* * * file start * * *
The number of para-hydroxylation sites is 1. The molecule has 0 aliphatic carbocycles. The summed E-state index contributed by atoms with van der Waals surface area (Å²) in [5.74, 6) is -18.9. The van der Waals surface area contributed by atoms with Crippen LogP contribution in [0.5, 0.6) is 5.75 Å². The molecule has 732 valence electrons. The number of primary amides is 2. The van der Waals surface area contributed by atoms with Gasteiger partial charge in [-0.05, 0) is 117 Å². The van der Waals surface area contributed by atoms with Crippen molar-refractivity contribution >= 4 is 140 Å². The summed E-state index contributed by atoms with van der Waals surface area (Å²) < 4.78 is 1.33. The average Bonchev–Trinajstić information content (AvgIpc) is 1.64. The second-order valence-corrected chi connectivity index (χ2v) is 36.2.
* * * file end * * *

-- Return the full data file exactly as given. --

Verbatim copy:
The number of para-hydroxylation sites is 1. The molecule has 0 aliphatic carbocycles. The summed E-state index contributed by atoms with van der Waals surface area (Å²) in [5.74, 6) is -18.9. The van der Waals surface area contributed by atoms with Crippen LogP contribution in [0.5, 0.6) is 5.75 Å². The molecule has 732 valence electrons. The number of primary amides is 2. The van der Waals surface area contributed by atoms with Gasteiger partial charge in [-0.05, 0) is 117 Å². The van der Waals surface area contributed by atoms with Crippen molar-refractivity contribution >= 4 is 140 Å². The summed E-state index contributed by atoms with van der Waals surface area (Å²) < 4.78 is 1.33. The average Bonchev–Trinajstić information content (AvgIpc) is 1.64. The second-order valence-corrected chi connectivity index (χ2v) is 36.2.